New figures from the Ministry of Justice reveal a concerning 41% surge in Section 21 ‘no fault’ evictions. In England, the number of households evicted by court bailiffs under this provision climbed to 2,228 in the second quarter, a stark rise from 1,578 in 2022.
In tandem with this, private landlords initiated 7,491 court claims to evict tenants under Section 21, marking a 35% increase over the year. When assessed alongside the same timeframe from the previous year, mortgage possession claims also saw an uptick of 15%, reaching a total of 3,986.
Currently, the Renters Reform Bill that seeks to terminate Section 21 evictions is making its way through Parliament, though an official date for its implementation has yet to be announced. Shelter, a prominent housing charity, is ardently pushing for the government to fast-track the bill once Parliament reconvenes in September.
Polly Neate, Shelter’s CEO, highlighted the precarious situation many renters face: “With private rents skyrocketing and no-fault evictions on an upward trajectory, the spectre of homelessness looms large for countless families daily. The existing system provides landlords with an undue advantage. Many hike up rents and when tenants are unable to pay, they replace them with those who can, using a no-fault eviction notice as leverage.”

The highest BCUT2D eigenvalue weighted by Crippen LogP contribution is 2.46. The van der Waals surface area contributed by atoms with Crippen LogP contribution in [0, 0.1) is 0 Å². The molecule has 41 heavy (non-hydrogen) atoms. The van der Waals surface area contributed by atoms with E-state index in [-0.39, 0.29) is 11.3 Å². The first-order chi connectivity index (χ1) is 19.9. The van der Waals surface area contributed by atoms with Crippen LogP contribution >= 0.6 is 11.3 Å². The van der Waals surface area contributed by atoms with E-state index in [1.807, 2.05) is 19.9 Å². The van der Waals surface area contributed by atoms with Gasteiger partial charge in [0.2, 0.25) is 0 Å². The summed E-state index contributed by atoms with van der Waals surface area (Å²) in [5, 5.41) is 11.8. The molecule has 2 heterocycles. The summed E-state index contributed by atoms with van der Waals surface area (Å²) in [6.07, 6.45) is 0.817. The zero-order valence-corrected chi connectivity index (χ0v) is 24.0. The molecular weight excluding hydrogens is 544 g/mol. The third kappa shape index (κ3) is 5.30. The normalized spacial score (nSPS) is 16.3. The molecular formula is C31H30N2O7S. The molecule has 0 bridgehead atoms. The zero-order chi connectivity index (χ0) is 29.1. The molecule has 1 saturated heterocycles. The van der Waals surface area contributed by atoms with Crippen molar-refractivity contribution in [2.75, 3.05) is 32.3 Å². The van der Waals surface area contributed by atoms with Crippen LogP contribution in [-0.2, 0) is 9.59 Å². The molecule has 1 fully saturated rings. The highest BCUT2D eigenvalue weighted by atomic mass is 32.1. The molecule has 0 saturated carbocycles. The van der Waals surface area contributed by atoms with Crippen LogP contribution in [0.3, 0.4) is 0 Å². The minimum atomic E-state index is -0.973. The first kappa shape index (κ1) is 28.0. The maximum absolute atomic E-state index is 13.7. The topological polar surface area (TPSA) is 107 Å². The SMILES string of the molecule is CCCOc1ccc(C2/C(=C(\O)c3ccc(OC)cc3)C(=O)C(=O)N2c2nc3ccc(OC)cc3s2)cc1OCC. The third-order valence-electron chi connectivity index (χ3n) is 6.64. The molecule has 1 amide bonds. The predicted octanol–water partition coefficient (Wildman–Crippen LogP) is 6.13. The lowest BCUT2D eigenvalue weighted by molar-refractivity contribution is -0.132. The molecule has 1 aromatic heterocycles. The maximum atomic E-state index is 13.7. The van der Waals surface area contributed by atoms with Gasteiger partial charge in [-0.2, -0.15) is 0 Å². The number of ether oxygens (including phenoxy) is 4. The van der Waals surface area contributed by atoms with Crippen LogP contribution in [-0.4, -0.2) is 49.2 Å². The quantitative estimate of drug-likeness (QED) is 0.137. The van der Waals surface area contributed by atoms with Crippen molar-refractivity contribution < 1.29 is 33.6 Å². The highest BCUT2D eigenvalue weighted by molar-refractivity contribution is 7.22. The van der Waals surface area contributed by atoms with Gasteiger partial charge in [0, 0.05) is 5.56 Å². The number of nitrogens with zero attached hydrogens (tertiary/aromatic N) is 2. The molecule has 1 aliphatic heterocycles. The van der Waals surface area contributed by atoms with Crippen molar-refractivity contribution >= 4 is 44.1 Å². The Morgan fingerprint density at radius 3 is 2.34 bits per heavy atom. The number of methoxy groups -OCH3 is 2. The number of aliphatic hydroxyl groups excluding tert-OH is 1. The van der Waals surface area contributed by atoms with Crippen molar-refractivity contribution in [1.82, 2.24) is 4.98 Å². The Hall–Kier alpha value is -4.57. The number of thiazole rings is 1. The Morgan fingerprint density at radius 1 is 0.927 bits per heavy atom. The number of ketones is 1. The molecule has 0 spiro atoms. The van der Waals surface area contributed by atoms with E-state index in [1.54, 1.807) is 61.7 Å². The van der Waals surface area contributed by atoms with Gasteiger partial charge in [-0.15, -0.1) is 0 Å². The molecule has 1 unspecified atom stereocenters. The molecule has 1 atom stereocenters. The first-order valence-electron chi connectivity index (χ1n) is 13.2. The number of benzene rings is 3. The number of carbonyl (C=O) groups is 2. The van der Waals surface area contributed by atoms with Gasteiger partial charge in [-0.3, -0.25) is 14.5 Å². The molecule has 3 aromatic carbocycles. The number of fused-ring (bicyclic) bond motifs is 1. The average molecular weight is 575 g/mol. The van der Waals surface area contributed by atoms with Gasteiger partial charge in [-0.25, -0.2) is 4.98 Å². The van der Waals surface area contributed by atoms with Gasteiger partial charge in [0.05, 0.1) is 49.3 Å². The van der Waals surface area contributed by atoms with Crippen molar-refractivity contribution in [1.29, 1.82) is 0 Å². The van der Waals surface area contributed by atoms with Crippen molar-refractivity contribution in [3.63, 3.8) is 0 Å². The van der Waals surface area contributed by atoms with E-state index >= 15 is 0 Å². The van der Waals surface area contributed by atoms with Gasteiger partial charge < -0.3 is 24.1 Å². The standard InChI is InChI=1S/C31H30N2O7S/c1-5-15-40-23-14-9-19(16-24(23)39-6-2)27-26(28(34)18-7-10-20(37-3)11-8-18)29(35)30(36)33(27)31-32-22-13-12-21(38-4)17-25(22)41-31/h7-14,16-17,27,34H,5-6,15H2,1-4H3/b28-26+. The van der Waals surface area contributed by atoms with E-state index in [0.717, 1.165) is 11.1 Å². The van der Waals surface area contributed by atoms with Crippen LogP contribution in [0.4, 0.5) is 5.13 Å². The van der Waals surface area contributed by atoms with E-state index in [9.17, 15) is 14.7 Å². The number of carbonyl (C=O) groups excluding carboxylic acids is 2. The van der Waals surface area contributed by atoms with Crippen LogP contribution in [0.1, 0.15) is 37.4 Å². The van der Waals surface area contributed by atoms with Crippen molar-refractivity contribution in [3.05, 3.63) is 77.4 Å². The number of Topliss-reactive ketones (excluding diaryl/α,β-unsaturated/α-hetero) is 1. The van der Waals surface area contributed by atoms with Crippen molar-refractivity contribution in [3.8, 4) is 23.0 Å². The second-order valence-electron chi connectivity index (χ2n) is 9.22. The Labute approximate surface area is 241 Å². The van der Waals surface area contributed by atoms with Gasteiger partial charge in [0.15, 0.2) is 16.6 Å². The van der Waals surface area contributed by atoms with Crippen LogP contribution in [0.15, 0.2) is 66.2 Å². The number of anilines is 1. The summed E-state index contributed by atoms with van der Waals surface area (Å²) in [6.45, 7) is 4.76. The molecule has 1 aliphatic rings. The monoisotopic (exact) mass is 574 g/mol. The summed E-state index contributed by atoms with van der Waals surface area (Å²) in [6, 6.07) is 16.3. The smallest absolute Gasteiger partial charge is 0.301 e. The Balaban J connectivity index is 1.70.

Meanwhile, the NRLA (National Residential Landlords Association) is advocating for a balance that works for both landlords and tenants. Chris Norris, NRLA’s policy director, commented, “Our aim is to see every tenancy upheld. Yet, the rising trend of landlords opting to exit the market and sell properties coincides with the increase in repossession efforts. To curb repossessions, it’s crucial to ensure landlords remain confident in the market. This means the government needs to re-evaluate its recent tax augmentations in the sector and ensure the Renters (Reform) Bill garners the trust of both conscientious landlords and their tenants.”